There are many ways that His loving touch has transformed my life, and many avenues in which He used to do so. I want to share some of the priceless lessons I’ve learned along the way so far. First, I’ve undoubtedly come to understand that there is more strength in vulnerability than I ever found in the well polished facade of being bulletproof. Pretending to be strong serves no real purpose, and makes it impossible to allow others in. I’ve found more freedom in tears than I ever found in the furrowed brow of a ragging temper. The easy answer is giving way to the emotion, the difficult part is practicing self control. I’ve gained more self control in a loosened grip than I ever felt possible through the white knuckles of fear. Just because we hold more tightly doesn’t mean more control. Interestingly, it usually means the opposite accompanied by more anxiety and stress. Our attempt to control is just an elution. I’ve also found that facing things takes more bravery than I ever thought possible. Honestly, in a lot of ways, it’s easier to not deal with the difficult parts of life. After all, no one is forcing you to crack open the ugly parts and ask the difficult questions. So who besides you will really know the difference? Don’t be fooled. In the long run, we’ll all be found out. Life has a glorious way of exposing us, make no mistake about that. I’ve also learned that emotions don’t have to rule me, that they are necessary indicators and lousy leaders. I see that it takes work for many of us, not only to find our voice, but also to sift through the piles of rubble that life can leave in its wake. Most importantly, I’ve learned that no one else is going to do the hard work for me. It requires consistency and diligence on my part. No one else can want it for me more than I want it for me. I would say the same is true for you. When I was twenty one years old looking for a sense of purpose and direction I did it for myself. Now, with three children and a forth on the way, I do it for them and for my marriage. Our family, especially our children, deserve the best version of us. They deserve the hard work it takes to get healthy, and I don’t mean physically, although I would argue that’s important as well. We get one shot at our children’s childhood. Give them the best gift (aside from their salvation) that we can give them, the healthiest version of us possible!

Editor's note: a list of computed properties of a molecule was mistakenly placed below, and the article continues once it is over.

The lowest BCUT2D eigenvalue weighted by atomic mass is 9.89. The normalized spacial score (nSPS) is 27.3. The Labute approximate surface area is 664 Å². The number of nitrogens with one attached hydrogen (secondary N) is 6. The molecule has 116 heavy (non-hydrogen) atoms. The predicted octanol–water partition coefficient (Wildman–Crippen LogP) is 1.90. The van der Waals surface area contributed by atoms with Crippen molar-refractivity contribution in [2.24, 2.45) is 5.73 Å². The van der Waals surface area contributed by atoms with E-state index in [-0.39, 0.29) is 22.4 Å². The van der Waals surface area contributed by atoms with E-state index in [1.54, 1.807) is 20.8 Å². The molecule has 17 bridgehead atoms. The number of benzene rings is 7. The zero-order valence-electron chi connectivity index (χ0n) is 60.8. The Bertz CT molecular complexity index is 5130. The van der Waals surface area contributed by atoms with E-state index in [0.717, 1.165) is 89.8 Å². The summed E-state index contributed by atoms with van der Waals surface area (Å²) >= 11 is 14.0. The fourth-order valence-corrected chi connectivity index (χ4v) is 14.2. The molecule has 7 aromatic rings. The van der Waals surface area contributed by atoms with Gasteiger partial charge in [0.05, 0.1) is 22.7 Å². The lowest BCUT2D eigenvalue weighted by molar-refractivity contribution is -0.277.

I should probably warn you though. Just because we start walking in the direction of healthy living doesn’t necessarily mean others around us will do the same, or even understand what we’re going through. One of the biggest battles I’ve fought on the inside has been having to grasp this reality. I mentioned earlier self awareness and how once we begin to make some of your own personal realizations, it’s much easier to notice these types of things in others. One of the more difficult hurdles for me has been understanding and accepting that I cannot place my expectations on others. It’s important to know that we cannot change anyone. We can only operate and respond out of what we have come to understand about ourselves. It’s a heartbreaking reality when we finally accept that what we need from someone we will never receive. It’s also very liberating. Making the decision to heal from any anger, disappointment or resentment is my decision to make and doesn’t have anything to do with anyone else. Allowing those in our lives to be who they are doesn’t mean we excuse the behavior, it just means we’ve come to accept things for what they are and we no longer have to allow their behavior to effect our emotional state. This, by the way, is very often much easier said than done. We are all at different places in the journey and some of us simply may not be at a place yet where others actions don’t effect us. That’s ok. It’s very much a process that we have to be patience with ourselves through. This type of work doesn’t happen overnight.